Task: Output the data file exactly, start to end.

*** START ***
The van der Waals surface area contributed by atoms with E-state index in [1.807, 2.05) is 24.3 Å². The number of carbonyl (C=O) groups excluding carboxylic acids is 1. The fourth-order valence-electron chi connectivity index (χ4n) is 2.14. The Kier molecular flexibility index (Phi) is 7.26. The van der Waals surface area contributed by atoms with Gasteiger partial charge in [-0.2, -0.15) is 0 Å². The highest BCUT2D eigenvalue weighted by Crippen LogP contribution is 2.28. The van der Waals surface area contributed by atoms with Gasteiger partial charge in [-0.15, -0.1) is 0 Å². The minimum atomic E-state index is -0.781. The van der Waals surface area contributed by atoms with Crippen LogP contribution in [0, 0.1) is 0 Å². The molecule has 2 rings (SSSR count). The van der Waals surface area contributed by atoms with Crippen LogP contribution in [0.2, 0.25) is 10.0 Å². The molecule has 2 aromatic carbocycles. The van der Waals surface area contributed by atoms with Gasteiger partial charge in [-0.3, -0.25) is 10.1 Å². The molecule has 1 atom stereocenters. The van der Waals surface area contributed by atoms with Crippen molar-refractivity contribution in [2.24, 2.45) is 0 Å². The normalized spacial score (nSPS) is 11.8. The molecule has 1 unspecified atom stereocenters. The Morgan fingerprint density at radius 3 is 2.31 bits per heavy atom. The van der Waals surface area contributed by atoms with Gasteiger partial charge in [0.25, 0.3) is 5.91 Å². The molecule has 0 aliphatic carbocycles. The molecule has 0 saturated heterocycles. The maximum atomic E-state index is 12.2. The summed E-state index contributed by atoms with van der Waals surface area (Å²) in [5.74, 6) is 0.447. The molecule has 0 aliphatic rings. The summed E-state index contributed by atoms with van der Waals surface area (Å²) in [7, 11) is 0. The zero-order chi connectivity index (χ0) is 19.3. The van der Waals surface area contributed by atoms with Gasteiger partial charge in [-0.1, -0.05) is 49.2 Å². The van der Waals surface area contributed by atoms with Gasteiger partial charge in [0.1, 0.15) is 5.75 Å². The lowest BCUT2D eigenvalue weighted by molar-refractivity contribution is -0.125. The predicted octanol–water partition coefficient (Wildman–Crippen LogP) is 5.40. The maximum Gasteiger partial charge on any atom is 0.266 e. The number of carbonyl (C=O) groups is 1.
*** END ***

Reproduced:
The van der Waals surface area contributed by atoms with E-state index in [1.807, 2.05) is 24.3 Å². The number of carbonyl (C=O) groups excluding carboxylic acids is 1. The fourth-order valence-electron chi connectivity index (χ4n) is 2.14. The Kier molecular flexibility index (Phi) is 7.26. The van der Waals surface area contributed by atoms with Gasteiger partial charge in [-0.2, -0.15) is 0 Å². The highest BCUT2D eigenvalue weighted by Crippen LogP contribution is 2.28. The van der Waals surface area contributed by atoms with Gasteiger partial charge in [-0.15, -0.1) is 0 Å². The minimum atomic E-state index is -0.781. The van der Waals surface area contributed by atoms with Crippen LogP contribution in [0, 0.1) is 0 Å². The molecule has 2 rings (SSSR count). The van der Waals surface area contributed by atoms with Crippen LogP contribution in [0.2, 0.25) is 10.0 Å². The molecule has 2 aromatic carbocycles. The van der Waals surface area contributed by atoms with Gasteiger partial charge in [-0.3, -0.25) is 10.1 Å². The molecule has 1 atom stereocenters. The van der Waals surface area contributed by atoms with Crippen molar-refractivity contribution in [2.24, 2.45) is 0 Å². The normalized spacial score (nSPS) is 11.8. The molecule has 1 unspecified atom stereocenters. The Morgan fingerprint density at radius 3 is 2.31 bits per heavy atom. The van der Waals surface area contributed by atoms with Gasteiger partial charge in [0.25, 0.3) is 5.91 Å². The molecule has 0 aliphatic carbocycles. The molecule has 0 saturated heterocycles. The maximum atomic E-state index is 12.2. The summed E-state index contributed by atoms with van der Waals surface area (Å²) in [5.74, 6) is 0.447. The molecule has 0 aliphatic rings. The summed E-state index contributed by atoms with van der Waals surface area (Å²) in [7, 11) is 0. The zero-order chi connectivity index (χ0) is 19.3. The van der Waals surface area contributed by atoms with Gasteiger partial charge in [-0.1, -0.05) is 49.2 Å². The van der Waals surface area contributed by atoms with Gasteiger partial charge in [0.1, 0.15) is 5.75 Å². The lowest BCUT2D eigenvalue weighted by molar-refractivity contribution is -0.125. The predicted octanol–water partition coefficient (Wildman–Crippen LogP) is 5.40. The maximum Gasteiger partial charge on any atom is 0.266 e. The number of carbonyl (C=O) groups is 1.